8. ^ U.S. House of Representatives (November 19, 2004). "Making Appropriations for Foreign Operations, Export Financing and Related Programs for the Fiscal Year Ending September 30, 2005, and for Other Purposes". Conference Report 108-792: p. 1247 (item 19).  "Federation of American Scientists for Digital Promise, Washington, DC, for creating a Digital Opportunity Investment Trust (DO IT) project...$500,000" (before general rescission of 0.80 percent)
  9. ^ Lawrence K. Grossman, Newton N. Minow and Anne G. Murphy, Eds. (October 2003). "Creating the Digital Opportunity Investment Trust: Executive Summary". Digital Promise Project. 
  10. ^ Lawrence K. Grossman, Newton N. Minow and Anne G. Murphy, Eds. (October 2003). "Creating the Digital Opportunity Investment Trust: Structure and Governance". Digital Promise Project. 
  11. ^ Lawrence K. Grossman, Newton N. Minow and Anne G. Murphy, Eds. (October 2003). "Creating the Digital Opportunity Investment Trust: Rationale". Digital Promise Project. 
  12. ^ Lawrence K. Grossman, Newton N. Minow and Anne G. Murphy, Eds. (October 2003). "Creating the Digital Opportunity Investment Trust: Research and Development Roadmap". Digital Promise Project. 
  13. ^ Kay Howell, Ed. (September 2003). "Learning Science & Technology R&D Roadmaps". The Learning Federation. 
  14. ^ National Science Foundation award IIS-0215673, April 18, 2002, $99913, Gerald Higgins, Federation of American Scientists, Workshop: "The Digital Human, Towards Unified Ontology for Biomedical Modeling and Simulation" NSF Awards
  15. ^ National Science Foundation award CNS-0226421, September 18, 2002, $75000, Henry Kelly, Marianne Bakia and Kay Howell, Federation of American Scientists, Project: "Simulation-Based Learning Systems for Science, Technology, Engineering, and Mathematics: Issues in Design and Assessment" NSF Awards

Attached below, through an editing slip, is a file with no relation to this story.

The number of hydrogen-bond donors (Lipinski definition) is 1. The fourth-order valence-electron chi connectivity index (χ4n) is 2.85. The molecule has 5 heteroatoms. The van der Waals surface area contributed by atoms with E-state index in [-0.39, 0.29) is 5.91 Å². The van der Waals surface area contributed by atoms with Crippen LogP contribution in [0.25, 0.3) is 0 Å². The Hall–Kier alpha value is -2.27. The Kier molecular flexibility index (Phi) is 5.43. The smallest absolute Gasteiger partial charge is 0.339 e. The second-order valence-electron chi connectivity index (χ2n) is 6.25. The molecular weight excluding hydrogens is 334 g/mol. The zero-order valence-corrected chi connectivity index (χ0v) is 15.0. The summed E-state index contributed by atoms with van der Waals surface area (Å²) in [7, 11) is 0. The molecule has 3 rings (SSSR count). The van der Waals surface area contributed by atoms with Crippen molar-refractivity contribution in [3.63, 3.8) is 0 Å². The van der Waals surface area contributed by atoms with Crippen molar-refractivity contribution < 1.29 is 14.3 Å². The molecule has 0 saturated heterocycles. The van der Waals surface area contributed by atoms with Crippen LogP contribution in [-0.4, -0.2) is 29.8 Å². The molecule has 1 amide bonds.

16. ^ National Science Foundation award CNS-0226422, September 20, 2002, $75000, Henry Kelly, Marianne Bakia and Kay Howell, Federation of American Scientists, Project: "Question Generation and Answering Systems R&D for Technology-Enabled Learning Systems." NSF Awards
  17. ^ National Science Foundation award REC-0428259, October 1, 2004, $331328, Andries van Dam, Brown University, Project: "Computer Simulation for Helping Students of Biology at All Levels Master an Increasingly Complex Body of Information." NSF Awards
  18. ^ Katrina vanden Heuvel (April 4, 2006). "Playstations for Peace". The Nation. 
  19. ^ Michael Calabrese, Lawrence K. Grossman and Kay Howell (April 2006). "Serious Games: Strengthening America's Competitive Edge Through Investment in Advanced Technology Tools for Learning". New America Foundation. 
  20. ^ Serious Games Summit D.C. (2006). "Interactive Solutions for Shared Challenges". CMP Media.  Conference announcement.
  21. ^ U.S. Rep. Edward J. Markey, et al. (2003). "H.R. 1396, Spectrum Commons and Digital Dividends Act of 2003". U.S. Library of Congress. 
  22. ^ U.S. Sen. Christopher J. Dodd, et al. (2003). "S. 1854, Digital Opportunity Investment Trust Act". U.S. Library of Congress. 
  23. ^ Adam Thierer, Clyde Wayne Crews, Jr., and Thomas Pearson (October 28, 2002). "Birth of the Digital New Deal: An Inventory of High-Tech Pork-Barrel Spending". Cato Institute. 
  24. ^ U.S. Sen. Christopher J. Dodd, et al. (2005). "S. 1023, Digital Opportunity Investment Trust Act". U.S. Library of Congress. 
  25. ^ U.S. Rep. Ralph Regula, et al. (2005). "H.R. 2512, Digital Opportunity Investment Trust Act". U.S. Library of Congress. 
  26. ^ See reference [3].